Joined on Mar 29, 2013


Total: 3, showing: 1 – 3
On Sony SLT-A77 II First Impressions Review preview (685 comments in total)
In reply to:

Abuelo Paul: Having owned my A77 for 18months, and fired off almost 30000 frames, I won't be upgrading yet. There appear to be very few benefits in this markII version.
My main criticisms of the A77 are:
Poor high ISO results
Constant problems with sensor spots after changing lenses
Poor after sales service ( lost the rubber eyepiece and can't get a replacement)
But on the plus side:
Easy to use
superb results
EVF previews the shot
Minolta glass compatibility
All in all why change when I'm happy with what I've got. I had the EOS 500D before.

Just the sea of Minolta legacies at cheap prices
is worth staying with Sony, hey and no image stabilisation with in every lens, sometimes less is more.

Direct link | Posted on May 8, 2014 at 00:57 UTC
In reply to:

40daystogo: That's an outrageously high proportion of "keepers" from one 36-roll of Kodachrome. Shows the quality of Steve McCurry's ability to see -- although, I guess, using the last roll of Kodachrome might have heightened the sense of gravity before clicking the button.

Using a digital camera as a light meter/chimp device, wow! who wouldn't!, the ultimate light/ hindsight meter, sorry! supposedly only 30 shots left in the known universe, tick,tick,tick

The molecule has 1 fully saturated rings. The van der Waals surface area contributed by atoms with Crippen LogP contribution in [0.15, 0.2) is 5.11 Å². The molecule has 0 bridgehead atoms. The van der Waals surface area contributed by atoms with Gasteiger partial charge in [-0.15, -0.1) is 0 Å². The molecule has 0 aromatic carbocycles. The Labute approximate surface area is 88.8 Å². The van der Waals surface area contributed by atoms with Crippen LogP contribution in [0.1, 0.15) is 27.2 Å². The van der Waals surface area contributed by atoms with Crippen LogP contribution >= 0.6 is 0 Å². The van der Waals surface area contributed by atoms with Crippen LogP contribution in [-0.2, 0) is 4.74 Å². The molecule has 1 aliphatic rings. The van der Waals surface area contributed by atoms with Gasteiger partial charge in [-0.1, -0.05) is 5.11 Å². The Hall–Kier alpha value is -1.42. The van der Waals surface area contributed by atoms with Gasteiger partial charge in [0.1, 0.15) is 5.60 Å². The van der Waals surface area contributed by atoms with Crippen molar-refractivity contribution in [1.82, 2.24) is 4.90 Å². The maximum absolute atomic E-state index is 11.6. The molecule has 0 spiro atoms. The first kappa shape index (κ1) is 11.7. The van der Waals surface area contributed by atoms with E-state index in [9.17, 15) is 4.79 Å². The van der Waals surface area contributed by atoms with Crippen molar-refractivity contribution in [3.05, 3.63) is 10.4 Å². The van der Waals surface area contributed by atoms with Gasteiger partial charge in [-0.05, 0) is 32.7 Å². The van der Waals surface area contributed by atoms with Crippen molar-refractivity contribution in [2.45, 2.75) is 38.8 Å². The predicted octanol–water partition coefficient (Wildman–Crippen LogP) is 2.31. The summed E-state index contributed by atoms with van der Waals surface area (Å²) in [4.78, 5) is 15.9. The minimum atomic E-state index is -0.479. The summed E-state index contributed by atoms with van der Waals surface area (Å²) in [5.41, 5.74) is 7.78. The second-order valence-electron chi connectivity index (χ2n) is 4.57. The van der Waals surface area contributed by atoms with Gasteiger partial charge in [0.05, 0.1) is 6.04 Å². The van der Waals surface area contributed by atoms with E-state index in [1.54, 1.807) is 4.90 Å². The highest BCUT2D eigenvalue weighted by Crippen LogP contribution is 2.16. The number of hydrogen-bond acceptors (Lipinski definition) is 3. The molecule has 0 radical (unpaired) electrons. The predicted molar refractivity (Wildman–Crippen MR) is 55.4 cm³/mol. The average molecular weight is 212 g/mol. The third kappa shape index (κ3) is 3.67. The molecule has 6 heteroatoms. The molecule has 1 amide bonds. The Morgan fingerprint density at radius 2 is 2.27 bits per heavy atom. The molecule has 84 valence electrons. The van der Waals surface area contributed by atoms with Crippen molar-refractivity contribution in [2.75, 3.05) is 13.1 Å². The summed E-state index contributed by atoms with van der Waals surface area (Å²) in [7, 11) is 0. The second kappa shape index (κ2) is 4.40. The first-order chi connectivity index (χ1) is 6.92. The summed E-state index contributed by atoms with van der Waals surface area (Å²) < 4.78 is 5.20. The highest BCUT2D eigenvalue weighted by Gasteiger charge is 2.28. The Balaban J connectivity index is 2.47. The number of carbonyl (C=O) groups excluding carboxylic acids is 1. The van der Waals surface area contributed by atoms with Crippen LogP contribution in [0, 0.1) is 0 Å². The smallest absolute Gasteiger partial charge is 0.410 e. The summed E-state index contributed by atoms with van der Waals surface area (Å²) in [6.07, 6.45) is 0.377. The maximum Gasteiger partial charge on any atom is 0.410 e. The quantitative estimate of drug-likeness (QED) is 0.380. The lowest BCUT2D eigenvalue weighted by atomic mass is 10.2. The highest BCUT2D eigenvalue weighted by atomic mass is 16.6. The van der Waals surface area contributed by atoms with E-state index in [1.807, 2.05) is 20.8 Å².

Direct link | Posted on Mar 29, 2013 at 04:58 UTC
In reply to:

tarnumf: So much about lenses sharpness, high ISO and bokeh - no, they don't really matter.

We are not happy unless we can see the micro detail, with virtually no noise, at an Iso of 64million(or soon will be). It disappoints that technology can be stealing the power to make us all better photographers.
The film images, didn't have image stabilisation, didn't have variable iso, and didn't have the luxury of bracketing. They weren't taken into Lightroom, or Photoshop, or had there contrast, colour or range played with, to the point where they look nothing like what was shot on the day. The "chromes" were filled with additional light to help exposure, framed well, developed and stuck on a digital scanner and converted.
To sum it up, the camera was put on a tripod, metered, previewed (albeit) digitally and processed. We have come so far with digital photography, but the urgency to get it right up front, has been diluted to the point where it is, I feel, making us less capable to get the best out of photographic skills and slaves to fixing everything in post.

Direct link | Posted on Mar 29, 2013 at 04:03 UTC
Total: 3, showing: 1 – 3